The shock of Burma's media ban

I’ve got to start this blog with an apology.

Each morning, the media team here at Amnesty gathers around a table to run through the day’s human rights news – it’s a process that given the mere nature of the subject matter can take a long time.

Anyway, this morning, my colleague Niluccio rightly flagged up a BBC report saying the ruling Burmese junta is to ban foreign media and observers from covering their upcoming elections on 7 November. I snorted and said sarcastically “well, there’s a surprise”.

It was a bit rude of me – and I’m sorry. But my reaction does illustrate the problems with Burma.

Given the way the junta operates, my thoughts weren’t shock, more minor surprise that it hadn’t happened earlier.

Human rights violations are almost the norm in Burma – and to try and operate as a journalist there is almost impossible.

There was a moving tale in yesterday’s Observer of the daughter of a detained journalist that is certainly worth a read. But there are countless stories of journalists risking their lives.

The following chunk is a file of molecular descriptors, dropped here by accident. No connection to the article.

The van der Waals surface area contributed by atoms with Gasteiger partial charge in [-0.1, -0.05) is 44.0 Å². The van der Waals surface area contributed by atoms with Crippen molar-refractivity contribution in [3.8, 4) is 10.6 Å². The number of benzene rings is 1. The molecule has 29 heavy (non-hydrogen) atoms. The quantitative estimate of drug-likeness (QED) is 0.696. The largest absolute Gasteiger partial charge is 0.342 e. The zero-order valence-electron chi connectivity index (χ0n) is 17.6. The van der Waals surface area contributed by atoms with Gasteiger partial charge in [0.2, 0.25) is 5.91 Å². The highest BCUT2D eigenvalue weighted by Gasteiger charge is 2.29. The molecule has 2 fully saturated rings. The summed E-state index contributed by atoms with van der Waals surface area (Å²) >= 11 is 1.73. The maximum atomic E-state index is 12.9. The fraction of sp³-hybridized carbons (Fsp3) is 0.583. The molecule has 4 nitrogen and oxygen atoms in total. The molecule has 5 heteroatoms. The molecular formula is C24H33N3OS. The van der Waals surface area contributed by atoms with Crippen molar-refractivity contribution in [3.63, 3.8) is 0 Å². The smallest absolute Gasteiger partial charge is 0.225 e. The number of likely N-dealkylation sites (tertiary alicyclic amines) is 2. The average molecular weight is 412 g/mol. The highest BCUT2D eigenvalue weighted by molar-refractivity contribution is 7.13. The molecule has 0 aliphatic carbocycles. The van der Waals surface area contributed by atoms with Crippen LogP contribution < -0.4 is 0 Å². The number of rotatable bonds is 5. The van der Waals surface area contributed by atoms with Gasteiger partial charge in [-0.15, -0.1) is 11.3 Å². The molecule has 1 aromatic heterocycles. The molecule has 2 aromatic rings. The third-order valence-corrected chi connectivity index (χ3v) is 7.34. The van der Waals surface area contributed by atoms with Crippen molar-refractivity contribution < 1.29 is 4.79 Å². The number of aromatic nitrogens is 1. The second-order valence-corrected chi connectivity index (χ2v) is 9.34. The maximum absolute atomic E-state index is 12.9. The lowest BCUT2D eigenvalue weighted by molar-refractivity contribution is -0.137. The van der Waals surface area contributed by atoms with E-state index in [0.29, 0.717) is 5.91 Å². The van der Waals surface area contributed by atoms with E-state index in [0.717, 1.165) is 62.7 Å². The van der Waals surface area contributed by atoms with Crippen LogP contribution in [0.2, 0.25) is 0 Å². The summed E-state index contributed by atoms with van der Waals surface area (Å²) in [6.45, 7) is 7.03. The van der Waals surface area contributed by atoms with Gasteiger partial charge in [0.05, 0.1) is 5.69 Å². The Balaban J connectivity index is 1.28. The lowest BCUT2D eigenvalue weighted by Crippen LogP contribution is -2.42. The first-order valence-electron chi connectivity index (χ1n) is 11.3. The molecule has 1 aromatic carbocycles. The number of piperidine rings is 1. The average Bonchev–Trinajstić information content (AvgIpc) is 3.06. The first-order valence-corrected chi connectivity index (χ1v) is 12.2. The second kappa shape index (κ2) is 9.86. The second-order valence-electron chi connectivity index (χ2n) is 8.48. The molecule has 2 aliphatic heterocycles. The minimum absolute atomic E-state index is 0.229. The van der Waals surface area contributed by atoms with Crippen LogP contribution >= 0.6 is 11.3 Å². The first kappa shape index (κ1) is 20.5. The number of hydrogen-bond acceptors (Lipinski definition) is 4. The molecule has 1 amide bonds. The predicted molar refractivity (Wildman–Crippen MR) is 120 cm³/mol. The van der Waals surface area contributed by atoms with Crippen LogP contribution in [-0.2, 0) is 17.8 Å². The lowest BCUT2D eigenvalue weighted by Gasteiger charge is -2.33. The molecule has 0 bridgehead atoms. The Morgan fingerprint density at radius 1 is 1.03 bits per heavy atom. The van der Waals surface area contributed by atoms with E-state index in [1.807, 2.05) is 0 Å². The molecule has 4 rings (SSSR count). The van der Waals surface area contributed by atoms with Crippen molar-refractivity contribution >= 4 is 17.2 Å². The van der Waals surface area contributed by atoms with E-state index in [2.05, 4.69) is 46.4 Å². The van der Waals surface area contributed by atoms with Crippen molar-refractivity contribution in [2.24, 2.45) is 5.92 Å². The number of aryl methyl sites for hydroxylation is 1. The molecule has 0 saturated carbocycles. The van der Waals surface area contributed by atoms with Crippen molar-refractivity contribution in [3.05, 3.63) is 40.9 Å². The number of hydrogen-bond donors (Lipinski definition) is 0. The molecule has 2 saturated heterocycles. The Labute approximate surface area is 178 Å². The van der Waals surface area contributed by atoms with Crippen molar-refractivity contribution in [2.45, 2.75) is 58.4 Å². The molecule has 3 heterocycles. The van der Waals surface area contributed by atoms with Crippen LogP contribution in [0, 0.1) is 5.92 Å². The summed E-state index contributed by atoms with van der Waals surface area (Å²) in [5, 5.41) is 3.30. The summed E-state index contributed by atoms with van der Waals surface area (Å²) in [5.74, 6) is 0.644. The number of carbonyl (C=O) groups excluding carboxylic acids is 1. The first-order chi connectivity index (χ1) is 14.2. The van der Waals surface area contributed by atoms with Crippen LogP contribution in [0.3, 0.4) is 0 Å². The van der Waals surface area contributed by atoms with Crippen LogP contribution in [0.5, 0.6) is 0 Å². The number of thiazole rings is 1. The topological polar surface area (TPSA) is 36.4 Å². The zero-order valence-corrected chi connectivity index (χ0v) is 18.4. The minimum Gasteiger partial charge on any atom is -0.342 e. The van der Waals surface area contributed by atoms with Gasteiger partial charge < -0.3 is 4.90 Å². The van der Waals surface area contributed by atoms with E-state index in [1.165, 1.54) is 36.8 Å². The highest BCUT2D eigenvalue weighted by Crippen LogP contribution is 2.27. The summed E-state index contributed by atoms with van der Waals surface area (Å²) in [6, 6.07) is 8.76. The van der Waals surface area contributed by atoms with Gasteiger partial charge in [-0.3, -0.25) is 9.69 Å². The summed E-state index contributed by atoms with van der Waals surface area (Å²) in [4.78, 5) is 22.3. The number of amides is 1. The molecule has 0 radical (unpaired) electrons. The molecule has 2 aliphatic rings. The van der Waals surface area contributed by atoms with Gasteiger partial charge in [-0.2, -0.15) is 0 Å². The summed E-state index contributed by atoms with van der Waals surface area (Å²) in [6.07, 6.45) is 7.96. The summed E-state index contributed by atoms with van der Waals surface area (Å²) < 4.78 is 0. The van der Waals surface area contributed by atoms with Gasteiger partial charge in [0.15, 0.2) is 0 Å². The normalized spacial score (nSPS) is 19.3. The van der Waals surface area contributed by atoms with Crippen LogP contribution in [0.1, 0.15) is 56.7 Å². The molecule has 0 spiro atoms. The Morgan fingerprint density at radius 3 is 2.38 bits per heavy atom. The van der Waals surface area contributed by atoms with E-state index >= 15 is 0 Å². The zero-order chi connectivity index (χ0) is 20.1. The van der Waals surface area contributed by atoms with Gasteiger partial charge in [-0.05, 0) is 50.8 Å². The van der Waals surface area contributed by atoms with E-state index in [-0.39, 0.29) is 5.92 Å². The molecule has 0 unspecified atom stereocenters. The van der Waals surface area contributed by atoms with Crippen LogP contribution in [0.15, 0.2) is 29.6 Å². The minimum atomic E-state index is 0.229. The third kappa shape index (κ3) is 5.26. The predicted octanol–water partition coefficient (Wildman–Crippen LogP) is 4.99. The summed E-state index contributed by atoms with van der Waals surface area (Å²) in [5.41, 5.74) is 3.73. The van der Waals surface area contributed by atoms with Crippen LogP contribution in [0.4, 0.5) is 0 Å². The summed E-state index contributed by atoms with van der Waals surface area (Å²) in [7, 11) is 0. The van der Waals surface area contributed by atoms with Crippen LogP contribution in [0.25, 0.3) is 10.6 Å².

The BBC’s Nita May told her tale to the student paper Mancunion earlier in the year. The Democratic Voice of Burma work wonders daily in an attempt to try to get news out of the country – a number of their reporters were their inspiration behind the moving film, Burma VJ, which another colleague Yule E admitted to seeing for the first time last night.

Over the last few years, we’ve worked with countless other journalists in an attempt to expose the reality of the junta’s regime. And such is their bravery, that earlier this year, Amnesty gave a special award to the journalists of Burma at our Media Awards.

Hopefully, it encouraged more to follow suit. In the meantime you can try and help get the message back into Burma by supporting our campaign to get radios across the border. You can also stand in solidarity with the people of Burma by taking action here.

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Our blogs are written by Amnesty International staff, volunteers and other interested individuals, to encourage debate around human rights issues. They do not necessarily represent the views of Amnesty International.
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